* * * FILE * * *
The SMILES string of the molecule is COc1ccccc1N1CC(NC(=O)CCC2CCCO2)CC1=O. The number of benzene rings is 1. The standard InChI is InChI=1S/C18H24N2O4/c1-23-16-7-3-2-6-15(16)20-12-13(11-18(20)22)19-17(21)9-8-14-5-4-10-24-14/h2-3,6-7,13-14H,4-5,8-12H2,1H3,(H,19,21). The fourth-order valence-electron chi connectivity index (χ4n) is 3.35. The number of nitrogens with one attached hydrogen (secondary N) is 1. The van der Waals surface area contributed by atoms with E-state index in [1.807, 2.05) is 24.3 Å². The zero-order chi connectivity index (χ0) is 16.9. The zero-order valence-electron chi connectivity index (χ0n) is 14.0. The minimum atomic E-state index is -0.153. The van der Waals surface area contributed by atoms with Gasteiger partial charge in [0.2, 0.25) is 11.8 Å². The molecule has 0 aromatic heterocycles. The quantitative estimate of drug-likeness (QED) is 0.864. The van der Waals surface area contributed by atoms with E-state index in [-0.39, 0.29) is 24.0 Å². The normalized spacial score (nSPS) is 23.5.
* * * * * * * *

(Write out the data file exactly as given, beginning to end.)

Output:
The SMILES string of the molecule is COc1ccccc1N1CC(NC(=O)CCC2CCCO2)CC1=O. The number of benzene rings is 1. The standard InChI is InChI=1S/C18H24N2O4/c1-23-16-7-3-2-6-15(16)20-12-13(11-18(20)22)19-17(21)9-8-14-5-4-10-24-14/h2-3,6-7,13-14H,4-5,8-12H2,1H3,(H,19,21). The fourth-order valence-electron chi connectivity index (χ4n) is 3.35. The number of nitrogens with one attached hydrogen (secondary N) is 1. The van der Waals surface area contributed by atoms with E-state index in [1.807, 2.05) is 24.3 Å². The zero-order chi connectivity index (χ0) is 16.9. The zero-order valence-electron chi connectivity index (χ0n) is 14.0. The minimum atomic E-state index is -0.153. The van der Waals surface area contributed by atoms with Gasteiger partial charge in [0.2, 0.25) is 11.8 Å². The molecule has 0 aromatic heterocycles. The quantitative estimate of drug-likeness (QED) is 0.864. The van der Waals surface area contributed by atoms with E-state index in [-0.39, 0.29) is 24.0 Å². The normalized spacial score (nSPS) is 23.5.